She grabbed her black cello case – that’s as tall as she is – and slung it over her shoulder. I walked a step or two ahead of her as we made our way to the car. When I pick her up from school she has a queue of stories to tell me about her day. But in the mornings she doesn’t say much, and I understand because I’m the same way.
Most nights I work or read well into the early morning hours. My mind seldom begins working before 10 am so getting up at 6 am to see my daughter off to orchestra practice means I’m still a bit groggy.
I toss out a number of breakfast options and let Luca decide what to eat now and what to take for lunch. Today I learned two bread ends make for a good sandwich but only if the crust side is turned inwards. I also learned that chili is not a breakfast option.
The hour we have together goes by quickly. There’s homework to tuck into folders which slips into binders that eventually makes its way into a backpack of a specific color. Four backpacks for four children made of four colors, and I’m still confused a month into the new school year.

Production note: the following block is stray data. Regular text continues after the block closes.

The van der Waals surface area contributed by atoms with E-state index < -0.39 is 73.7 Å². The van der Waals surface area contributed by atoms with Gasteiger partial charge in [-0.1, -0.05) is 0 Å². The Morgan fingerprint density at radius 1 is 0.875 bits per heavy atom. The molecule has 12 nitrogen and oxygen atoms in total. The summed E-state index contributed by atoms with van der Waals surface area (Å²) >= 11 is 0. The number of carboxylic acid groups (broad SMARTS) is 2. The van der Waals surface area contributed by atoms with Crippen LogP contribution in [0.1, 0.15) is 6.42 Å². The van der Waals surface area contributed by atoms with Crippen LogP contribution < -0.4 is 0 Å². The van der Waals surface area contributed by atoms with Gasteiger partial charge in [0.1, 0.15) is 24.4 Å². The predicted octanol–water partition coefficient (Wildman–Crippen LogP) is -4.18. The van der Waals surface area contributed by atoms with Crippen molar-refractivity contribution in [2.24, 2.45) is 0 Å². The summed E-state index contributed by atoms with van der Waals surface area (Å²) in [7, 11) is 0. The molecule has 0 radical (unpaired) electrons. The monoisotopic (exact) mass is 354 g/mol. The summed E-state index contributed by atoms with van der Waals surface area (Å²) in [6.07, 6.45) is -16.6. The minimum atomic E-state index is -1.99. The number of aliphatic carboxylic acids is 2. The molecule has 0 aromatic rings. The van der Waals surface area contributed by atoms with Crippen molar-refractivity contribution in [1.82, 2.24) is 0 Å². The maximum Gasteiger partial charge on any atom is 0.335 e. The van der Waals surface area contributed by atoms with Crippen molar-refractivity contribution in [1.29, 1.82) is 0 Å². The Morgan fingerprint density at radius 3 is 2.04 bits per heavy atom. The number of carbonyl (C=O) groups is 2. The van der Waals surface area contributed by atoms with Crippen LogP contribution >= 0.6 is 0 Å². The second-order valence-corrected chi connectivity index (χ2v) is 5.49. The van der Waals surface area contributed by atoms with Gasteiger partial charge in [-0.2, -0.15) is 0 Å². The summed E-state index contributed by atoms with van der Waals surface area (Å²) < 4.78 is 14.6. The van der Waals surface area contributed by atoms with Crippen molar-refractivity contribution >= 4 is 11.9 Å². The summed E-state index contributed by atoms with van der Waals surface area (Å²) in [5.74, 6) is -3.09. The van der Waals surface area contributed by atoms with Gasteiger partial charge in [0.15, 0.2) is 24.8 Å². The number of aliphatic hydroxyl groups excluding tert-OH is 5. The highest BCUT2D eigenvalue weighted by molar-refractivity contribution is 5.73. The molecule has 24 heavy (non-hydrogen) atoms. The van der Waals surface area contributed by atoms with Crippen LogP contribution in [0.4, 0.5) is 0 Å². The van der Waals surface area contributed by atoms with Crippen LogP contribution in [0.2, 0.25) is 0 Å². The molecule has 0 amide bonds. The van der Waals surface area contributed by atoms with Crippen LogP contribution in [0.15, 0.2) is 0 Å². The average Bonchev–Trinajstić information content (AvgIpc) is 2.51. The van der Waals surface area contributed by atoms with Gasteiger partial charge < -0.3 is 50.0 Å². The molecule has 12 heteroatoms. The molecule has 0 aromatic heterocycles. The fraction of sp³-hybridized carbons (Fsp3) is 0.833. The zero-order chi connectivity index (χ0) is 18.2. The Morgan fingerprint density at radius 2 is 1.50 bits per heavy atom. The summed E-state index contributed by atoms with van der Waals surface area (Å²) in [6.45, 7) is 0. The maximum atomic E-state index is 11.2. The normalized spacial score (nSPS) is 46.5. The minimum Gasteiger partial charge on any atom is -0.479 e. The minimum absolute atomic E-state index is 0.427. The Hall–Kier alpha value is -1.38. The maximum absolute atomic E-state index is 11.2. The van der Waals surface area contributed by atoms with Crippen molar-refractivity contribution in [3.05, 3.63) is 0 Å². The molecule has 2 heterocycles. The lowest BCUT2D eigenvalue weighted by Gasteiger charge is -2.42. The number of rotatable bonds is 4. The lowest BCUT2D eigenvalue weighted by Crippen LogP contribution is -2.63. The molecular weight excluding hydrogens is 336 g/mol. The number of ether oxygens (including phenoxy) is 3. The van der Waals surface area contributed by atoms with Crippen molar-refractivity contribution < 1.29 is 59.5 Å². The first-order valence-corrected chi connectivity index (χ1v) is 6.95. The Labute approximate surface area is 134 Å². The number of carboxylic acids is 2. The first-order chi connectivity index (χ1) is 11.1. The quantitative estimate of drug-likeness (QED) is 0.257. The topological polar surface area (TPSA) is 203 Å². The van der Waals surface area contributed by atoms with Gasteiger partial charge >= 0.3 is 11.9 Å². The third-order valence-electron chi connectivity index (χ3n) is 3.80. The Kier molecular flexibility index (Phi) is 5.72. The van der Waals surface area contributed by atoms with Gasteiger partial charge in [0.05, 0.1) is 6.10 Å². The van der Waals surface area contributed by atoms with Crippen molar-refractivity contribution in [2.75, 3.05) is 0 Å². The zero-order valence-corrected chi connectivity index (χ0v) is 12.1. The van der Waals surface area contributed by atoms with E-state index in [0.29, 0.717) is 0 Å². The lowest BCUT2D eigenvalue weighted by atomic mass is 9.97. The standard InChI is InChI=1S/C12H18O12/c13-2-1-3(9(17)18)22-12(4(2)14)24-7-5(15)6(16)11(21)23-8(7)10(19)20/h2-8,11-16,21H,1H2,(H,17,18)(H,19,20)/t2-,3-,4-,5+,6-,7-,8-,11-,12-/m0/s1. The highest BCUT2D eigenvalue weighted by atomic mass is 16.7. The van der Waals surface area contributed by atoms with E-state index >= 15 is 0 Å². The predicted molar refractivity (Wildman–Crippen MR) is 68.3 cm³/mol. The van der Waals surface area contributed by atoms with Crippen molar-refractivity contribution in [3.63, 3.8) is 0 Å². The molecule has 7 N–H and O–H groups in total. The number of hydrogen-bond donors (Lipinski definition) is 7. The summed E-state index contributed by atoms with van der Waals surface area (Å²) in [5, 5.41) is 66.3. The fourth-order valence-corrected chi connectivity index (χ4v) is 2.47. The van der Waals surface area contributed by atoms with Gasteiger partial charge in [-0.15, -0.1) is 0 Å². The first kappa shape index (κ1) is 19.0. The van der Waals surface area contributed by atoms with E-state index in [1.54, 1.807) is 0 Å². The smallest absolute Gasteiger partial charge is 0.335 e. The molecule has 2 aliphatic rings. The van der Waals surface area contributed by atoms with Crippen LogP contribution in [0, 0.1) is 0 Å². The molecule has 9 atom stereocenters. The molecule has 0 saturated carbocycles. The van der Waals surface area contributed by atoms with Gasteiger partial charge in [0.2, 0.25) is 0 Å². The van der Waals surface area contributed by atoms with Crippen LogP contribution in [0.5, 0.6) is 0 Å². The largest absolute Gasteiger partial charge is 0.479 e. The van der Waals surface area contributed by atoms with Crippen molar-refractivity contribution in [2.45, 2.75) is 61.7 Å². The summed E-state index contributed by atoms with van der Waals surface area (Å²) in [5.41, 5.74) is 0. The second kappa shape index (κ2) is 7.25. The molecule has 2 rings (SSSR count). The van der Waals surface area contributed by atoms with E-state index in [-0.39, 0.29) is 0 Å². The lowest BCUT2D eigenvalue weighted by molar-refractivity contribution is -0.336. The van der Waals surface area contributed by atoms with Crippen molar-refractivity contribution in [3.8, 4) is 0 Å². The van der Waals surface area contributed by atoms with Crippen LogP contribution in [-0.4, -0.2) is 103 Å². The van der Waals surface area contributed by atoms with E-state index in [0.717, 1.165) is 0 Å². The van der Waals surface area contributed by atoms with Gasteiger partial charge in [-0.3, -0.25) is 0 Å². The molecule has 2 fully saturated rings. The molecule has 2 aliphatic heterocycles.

With a few minutes to spare, we arrive at the bus stop where Luca reminds me which side of the road to park on. A light rain begins to fall. This is the time of year when the sun hibernates for months. It’s the dark and dreary stretch of Seattle weather locals tell outsiders about to keep them from moving here.
The bus makes its ways around the bend and stops a few feet from the car. As Luca makes her way out of the car, she leans towards me long enough that I can kiss her forehead but not so long that her fellow bus riders would notice.
When I returned home, I sat in the car in the driveway for a few minutes thinking about how no matter what else I accomplished today, nothing will be as important as the hour I spent with my daughter.